canine fear

Dealing with fear

Fear - a distressing emotion aroused by impending danger, evil, pain, etc., whether the threat is real or imagined; the feeling or condition of being afraid.

My eyes shot open and Elsa sat up.  A huge boom had awaken us both.  Elsa dove off of the bed and stood at the door.  Thinking it had just scared her I called her back to the bed.  She ignored me and went to look out the patio door.  She stood still, smelling the chilly night air.  I called her again and she went to the door.  So I grabbed my robe and we headed downstairs.  Once down in the kitchen, she didn't want out.  We head back upstairs and she stood once again at my bedroom door.  Something was wrong.  

Her ears were plastered back and her eyes wide.  She was exhibiting fear behavior.  This meant that I needed to chill.  Too often we humans respond to a fear response from our dogs by soothing, touching and holding them close.  Everything that we should not do.  Why?  Because all of these behaviors from us, further the problem in our dogs.  

Dogs are very different from us.  We communicate in different ways; and body language is the best way to talk to our dogs.   What we need to do for our dogs when they are afraid is to show them that there is nothing to fear.  I lay there quietly and called to Elsa again.  She came up and lay close.  I said nothing, nor did I touch her.  I calmly turned over and pretended to go back to sleep.  

She wasn't on the bed long before she hopped off and was back at the patio door.  I let her look out and said nothing.  She lay down on the floor beneath my side of the bed and remained there as I drifted off.  About an hour later I awoke again to feel her up close against me dreaming.  She'd decided it was finally safe and returned to bed.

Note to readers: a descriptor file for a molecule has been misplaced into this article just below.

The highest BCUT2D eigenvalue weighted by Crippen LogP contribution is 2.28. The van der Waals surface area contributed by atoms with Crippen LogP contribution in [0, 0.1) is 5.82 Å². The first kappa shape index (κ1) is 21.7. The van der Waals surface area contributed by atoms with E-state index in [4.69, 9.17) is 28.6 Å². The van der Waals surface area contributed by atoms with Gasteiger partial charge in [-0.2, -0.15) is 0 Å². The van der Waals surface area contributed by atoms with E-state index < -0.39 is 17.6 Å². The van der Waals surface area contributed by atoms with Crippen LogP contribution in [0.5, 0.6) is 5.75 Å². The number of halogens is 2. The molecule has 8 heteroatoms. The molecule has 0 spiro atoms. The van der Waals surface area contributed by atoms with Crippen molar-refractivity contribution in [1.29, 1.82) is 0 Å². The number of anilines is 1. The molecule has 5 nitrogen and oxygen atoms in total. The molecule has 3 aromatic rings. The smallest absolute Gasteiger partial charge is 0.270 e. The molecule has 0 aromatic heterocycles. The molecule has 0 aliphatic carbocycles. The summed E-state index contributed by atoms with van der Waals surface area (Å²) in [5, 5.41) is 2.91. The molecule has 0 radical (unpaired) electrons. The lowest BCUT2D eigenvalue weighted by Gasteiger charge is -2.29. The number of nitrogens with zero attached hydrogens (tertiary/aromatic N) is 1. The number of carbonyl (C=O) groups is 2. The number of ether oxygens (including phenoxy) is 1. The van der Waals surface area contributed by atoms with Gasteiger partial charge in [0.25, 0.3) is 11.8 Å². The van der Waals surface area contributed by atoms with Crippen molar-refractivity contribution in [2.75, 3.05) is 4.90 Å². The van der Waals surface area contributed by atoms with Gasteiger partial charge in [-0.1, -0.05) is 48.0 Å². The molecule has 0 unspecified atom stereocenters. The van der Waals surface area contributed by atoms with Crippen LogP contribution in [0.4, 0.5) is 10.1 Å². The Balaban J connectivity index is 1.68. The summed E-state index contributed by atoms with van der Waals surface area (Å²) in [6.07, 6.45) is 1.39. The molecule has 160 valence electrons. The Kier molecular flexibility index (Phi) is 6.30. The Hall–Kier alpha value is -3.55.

Whatever the noise was, it scared the crap out of her.   

It is so important to lead by example in a fearful situation.  Remaining calm is not always easy, but we must try for our dogs sake.  Reacting in a protective coddling manner only makes matters worse for our dog.  It convinces them that there is indeed something to worry about.  

When we lead by example by acting very "who cares" about a particular situation, scenario or environment; we help our dog to deal with frightening things.  We not only give off a calm vibe but we help them to deal with stress.  Dealing with stress can be tough for humans and dogs.  Why give them more to worry about by convincing them that their fear is real?  Even if it is real, I want my dogs to know that I will take care of it.  I will let no harm come to them and I take my roll seriously.  

Actions speak louder than words.  We cannot verbally explain things to our dogs; we must show them through our actions.  I wish I could say to Elsa "that was just a loud noise, don't worry."  I could say it but she will not understand; so I must show her through my actions.  This is essential when dealing with dogs.  

We can be called upon daily to show our dogs the way.  Sometimes minuscule issues arise; requiring us to lead our dogs through step by step, calmly learning.  Life is not always filled with rainbows; it's our job to show our dogs the way.  Hugs and kisses should be saved for times when all is well.   

There's a monster in the park.

             Canine etiquette; first you greet, then you play.  Skipping the greeting stage can lead
             to all sorts of misconception and trouble. 

Elsa and I were just finishing up our evening walk and were headed to the Xterra.  Up ahead I could see some folks sitting with their dogs and chatting.  A man with a dog was walking by and two small dogs came out to say hi to his dog and they looked to be having a nice time.  As we walked up the two dogs were called and I told them "she's friendly."  I wanted these nice little dogs to interact with Elsa.  So many small dogs are not friendly; and it can really leave an impression on a dog after being snapped at so many times.  The owners told them okay and I dropped Elsa's leash.  The three were interacting very nicely when a large black dog charged over that I hadn't even seen in the group of people.  With no greeting, hello or how are ya;s; she started to chase Elsa.